How do I know this? Because I use to allocate to hedge funds and I saw all sorts of hedge fund managers peddling their "investment skills" to get a big allocation. I can't blame them for trying - who wouldn't want to collect a 2% management fee and a 20% performance fee for delivering beta?

Among the worst offenders were Long-Short equity managers who were typically long small cap stocks and short large cap stocks. This is why small caps are expected to benefit the most when hedge funds put cash back to work.

The problem was that very few managers knew how to make money in down markets. They all talked a big game but very few delivered the merchandise when you needed it the most.

As for the equity market neutral and arbitrage funds, they took a lot of leverage (often in illiquid securities) to deliver their returns and when systemic risk hit, most of them got slaughtered.

The global credit crisis is also hitting private equity funds, which are now learning to play a different tune as default risk rises:

As Guy Hands can no doubt attest, the problems facing private equity have certain parallels with the music business.

Customers of the two industries have suddenly stopped paying for services that for years they happily stumped up cash to receive.

As the founder of the Terra Firma buy-out house and owner of the EMI music group, Mr Hands will be familiar with the issues.

In the music industry, a new generation of consumers are downloading songs from the internet for free rather than paying for CDs.

In private equity's case, cash-strapped investors (the industry's equivalent of customers) are finding themselves short of money to meet the commitments they have made to buy-out funds.

When a private equity group raises a fund, investors make binding commitments, promising to provide the money when the group finds deal opportunities.

However, because the flow of returns from private equity has slowed to a trickle and investors are nursing big losses across their portfolios, it is becoming harder for some to honour commitments.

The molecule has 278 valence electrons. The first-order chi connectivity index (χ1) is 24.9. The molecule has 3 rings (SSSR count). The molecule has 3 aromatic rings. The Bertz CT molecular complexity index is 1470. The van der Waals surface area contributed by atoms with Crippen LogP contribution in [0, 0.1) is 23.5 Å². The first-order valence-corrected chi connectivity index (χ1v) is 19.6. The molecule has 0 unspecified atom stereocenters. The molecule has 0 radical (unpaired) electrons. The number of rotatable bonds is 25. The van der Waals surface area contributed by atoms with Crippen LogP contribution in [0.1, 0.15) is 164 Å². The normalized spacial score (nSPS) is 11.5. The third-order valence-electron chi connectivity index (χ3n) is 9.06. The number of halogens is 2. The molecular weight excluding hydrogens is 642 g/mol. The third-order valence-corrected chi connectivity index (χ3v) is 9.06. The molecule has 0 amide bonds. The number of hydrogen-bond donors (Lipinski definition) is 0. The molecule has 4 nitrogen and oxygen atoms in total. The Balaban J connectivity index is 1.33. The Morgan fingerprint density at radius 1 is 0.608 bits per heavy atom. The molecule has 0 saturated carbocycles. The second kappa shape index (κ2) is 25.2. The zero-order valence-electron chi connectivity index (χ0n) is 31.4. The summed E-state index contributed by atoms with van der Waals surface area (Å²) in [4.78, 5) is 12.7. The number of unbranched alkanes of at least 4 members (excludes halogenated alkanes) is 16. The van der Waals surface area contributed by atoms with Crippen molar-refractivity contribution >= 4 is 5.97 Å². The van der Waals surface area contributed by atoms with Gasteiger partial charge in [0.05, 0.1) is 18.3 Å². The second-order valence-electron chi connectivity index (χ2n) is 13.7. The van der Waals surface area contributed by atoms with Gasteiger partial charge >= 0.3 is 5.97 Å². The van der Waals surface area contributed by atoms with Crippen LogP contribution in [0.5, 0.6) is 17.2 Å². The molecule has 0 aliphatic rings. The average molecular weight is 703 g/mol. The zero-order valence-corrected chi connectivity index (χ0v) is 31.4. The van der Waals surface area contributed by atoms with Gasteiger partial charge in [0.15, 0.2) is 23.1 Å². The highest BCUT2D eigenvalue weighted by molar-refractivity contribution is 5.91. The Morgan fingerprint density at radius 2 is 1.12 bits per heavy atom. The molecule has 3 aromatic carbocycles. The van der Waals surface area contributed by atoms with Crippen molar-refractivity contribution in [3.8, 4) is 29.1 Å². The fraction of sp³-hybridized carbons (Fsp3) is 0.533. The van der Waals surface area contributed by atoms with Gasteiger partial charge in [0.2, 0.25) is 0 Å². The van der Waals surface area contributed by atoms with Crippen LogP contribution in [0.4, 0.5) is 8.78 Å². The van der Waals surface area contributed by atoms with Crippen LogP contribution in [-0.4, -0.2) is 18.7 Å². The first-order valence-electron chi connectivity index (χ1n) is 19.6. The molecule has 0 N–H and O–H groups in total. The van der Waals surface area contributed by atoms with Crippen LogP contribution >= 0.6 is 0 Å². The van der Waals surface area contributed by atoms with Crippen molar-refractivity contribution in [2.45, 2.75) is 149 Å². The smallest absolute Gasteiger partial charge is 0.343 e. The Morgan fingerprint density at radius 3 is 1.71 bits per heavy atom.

Different private equity groups have already come up with various ways to deal with the fact that some of their investors risk defaulting on future commitments.

Permira was first to grasp the nettle, agreeing to return undrawn commitments to its investors who could struggle to meet them in return for financial penalties, shrinking its fund from €11.1bn (£9.9bn) to €9.6bn.

TPG Capital followed, offering to return 10 per cent of the $20bn fund it raised last year to investors after losing money on one of its first investments in Washington Mutual, a US savings and loan group.

More recently, Candover unveiled plans to hand back much of the €3bn it raised from investors for its latest buy-out fund.

Mr Hands has developed an unusual technique of his own.

The 49-year-old buy-out boss and karaoke fan approached all 170 investors in Terra Firma Capital Partners III, the €5.4bn fund he raised in 2007, to ask if they faced liquidity problems that could prevent them meeting future uncalled commitments.

He found at least three that said yes and were willing to discuss a highly unusual deal to sell their commitments back to Terra Firma's management company, which is tightly controlled by Mr Hands.

The Terra Firma boss offered the investors, or limited partners, relatively attractive terms compared with what they would have received from more stingy secondary investors, who operate in the murky market for second-hand private equity interests.

It is an advantage for Mr Hands to keep the investors from selling to a less reliable party, who may not contribute to future fundraisings or object to proposed deals.

It also means Mr Hands - already one of the four biggest investors in his own fund with €200m committed - has even more riding on his latest fund, which has half its capital still to invest. This should be a reassuring sign for remaining investors.

Terra Firma refused to say what price it paid to buy the three investors out of their €50m interests in its latest fund, which leaves Mr Hands and other top executives at the buy-out firm liable for their €25m of undrawn commitments.